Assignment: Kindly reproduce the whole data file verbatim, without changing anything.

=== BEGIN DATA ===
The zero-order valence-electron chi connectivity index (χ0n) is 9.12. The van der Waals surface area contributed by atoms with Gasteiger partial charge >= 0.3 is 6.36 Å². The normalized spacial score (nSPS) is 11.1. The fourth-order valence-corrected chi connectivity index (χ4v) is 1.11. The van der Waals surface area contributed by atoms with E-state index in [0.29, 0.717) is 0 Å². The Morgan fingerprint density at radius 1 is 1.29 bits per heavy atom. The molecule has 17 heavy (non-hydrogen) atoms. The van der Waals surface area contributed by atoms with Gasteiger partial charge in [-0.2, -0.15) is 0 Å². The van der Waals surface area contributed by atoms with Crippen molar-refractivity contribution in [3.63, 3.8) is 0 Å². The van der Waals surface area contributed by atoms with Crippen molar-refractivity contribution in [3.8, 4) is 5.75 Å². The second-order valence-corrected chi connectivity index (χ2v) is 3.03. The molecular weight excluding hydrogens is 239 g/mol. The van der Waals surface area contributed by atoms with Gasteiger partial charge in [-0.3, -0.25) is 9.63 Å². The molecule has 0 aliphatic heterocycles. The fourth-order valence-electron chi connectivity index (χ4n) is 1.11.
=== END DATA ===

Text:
The zero-order valence-electron chi connectivity index (χ0n) is 9.12. The van der Waals surface area contributed by atoms with Gasteiger partial charge >= 0.3 is 6.36 Å². The normalized spacial score (nSPS) is 11.1. The fourth-order valence-corrected chi connectivity index (χ4v) is 1.11. The van der Waals surface area contributed by atoms with E-state index in [0.29, 0.717) is 0 Å². The Morgan fingerprint density at radius 1 is 1.29 bits per heavy atom. The molecule has 17 heavy (non-hydrogen) atoms. The van der Waals surface area contributed by atoms with Gasteiger partial charge in [-0.2, -0.15) is 0 Å². The van der Waals surface area contributed by atoms with Crippen molar-refractivity contribution in [3.63, 3.8) is 0 Å². The van der Waals surface area contributed by atoms with Crippen molar-refractivity contribution in [3.8, 4) is 5.75 Å². The second-order valence-corrected chi connectivity index (χ2v) is 3.03. The molecular weight excluding hydrogens is 239 g/mol. The van der Waals surface area contributed by atoms with Gasteiger partial charge in [-0.3, -0.25) is 9.63 Å². The molecule has 0 aliphatic heterocycles. The fourth-order valence-electron chi connectivity index (χ4n) is 1.11.